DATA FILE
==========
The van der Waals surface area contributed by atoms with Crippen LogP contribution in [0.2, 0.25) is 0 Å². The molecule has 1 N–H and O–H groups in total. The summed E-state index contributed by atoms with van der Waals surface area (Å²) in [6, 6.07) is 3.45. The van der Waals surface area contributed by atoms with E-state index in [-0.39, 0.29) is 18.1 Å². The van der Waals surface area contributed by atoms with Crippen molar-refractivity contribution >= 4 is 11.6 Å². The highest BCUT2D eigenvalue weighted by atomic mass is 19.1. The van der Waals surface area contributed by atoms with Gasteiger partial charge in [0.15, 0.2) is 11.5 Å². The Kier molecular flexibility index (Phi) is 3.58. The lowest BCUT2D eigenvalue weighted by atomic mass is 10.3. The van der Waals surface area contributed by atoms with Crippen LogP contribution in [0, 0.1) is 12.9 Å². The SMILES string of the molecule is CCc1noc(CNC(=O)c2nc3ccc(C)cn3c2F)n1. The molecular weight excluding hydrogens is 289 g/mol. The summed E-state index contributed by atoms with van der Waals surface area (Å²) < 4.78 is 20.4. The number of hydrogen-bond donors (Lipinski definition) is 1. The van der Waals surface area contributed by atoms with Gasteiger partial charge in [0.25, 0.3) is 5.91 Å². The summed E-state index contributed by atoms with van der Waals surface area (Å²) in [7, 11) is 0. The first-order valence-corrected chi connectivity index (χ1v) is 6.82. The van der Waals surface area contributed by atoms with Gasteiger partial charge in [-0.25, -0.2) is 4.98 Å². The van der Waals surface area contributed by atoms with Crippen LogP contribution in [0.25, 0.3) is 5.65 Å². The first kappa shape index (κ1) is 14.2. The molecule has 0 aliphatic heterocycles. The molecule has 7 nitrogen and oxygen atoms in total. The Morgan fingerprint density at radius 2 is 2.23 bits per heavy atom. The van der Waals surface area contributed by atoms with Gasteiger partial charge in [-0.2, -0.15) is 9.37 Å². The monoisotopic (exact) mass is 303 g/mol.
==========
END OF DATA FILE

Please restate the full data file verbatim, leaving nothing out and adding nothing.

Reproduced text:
The van der Waals surface area contributed by atoms with Crippen LogP contribution in [0.2, 0.25) is 0 Å². The molecule has 1 N–H and O–H groups in total. The summed E-state index contributed by atoms with van der Waals surface area (Å²) in [6, 6.07) is 3.45. The van der Waals surface area contributed by atoms with E-state index in [-0.39, 0.29) is 18.1 Å². The van der Waals surface area contributed by atoms with Crippen molar-refractivity contribution >= 4 is 11.6 Å². The highest BCUT2D eigenvalue weighted by atomic mass is 19.1. The van der Waals surface area contributed by atoms with Gasteiger partial charge in [0.15, 0.2) is 11.5 Å². The Kier molecular flexibility index (Phi) is 3.58. The lowest BCUT2D eigenvalue weighted by atomic mass is 10.3. The van der Waals surface area contributed by atoms with Crippen LogP contribution in [0, 0.1) is 12.9 Å². The SMILES string of the molecule is CCc1noc(CNC(=O)c2nc3ccc(C)cn3c2F)n1. The molecular weight excluding hydrogens is 289 g/mol. The summed E-state index contributed by atoms with van der Waals surface area (Å²) < 4.78 is 20.4. The number of hydrogen-bond donors (Lipinski definition) is 1. The van der Waals surface area contributed by atoms with Gasteiger partial charge in [0.25, 0.3) is 5.91 Å². The summed E-state index contributed by atoms with van der Waals surface area (Å²) in [7, 11) is 0. The first-order valence-corrected chi connectivity index (χ1v) is 6.82. The van der Waals surface area contributed by atoms with Gasteiger partial charge in [-0.25, -0.2) is 4.98 Å². The van der Waals surface area contributed by atoms with Crippen LogP contribution in [0.25, 0.3) is 5.65 Å². The first kappa shape index (κ1) is 14.2. The molecule has 0 aliphatic heterocycles. The molecule has 7 nitrogen and oxygen atoms in total. The Morgan fingerprint density at radius 2 is 2.23 bits per heavy atom. The van der Waals surface area contributed by atoms with Gasteiger partial charge in [-0.2, -0.15) is 9.37 Å². The monoisotopic (exact) mass is 303 g/mol.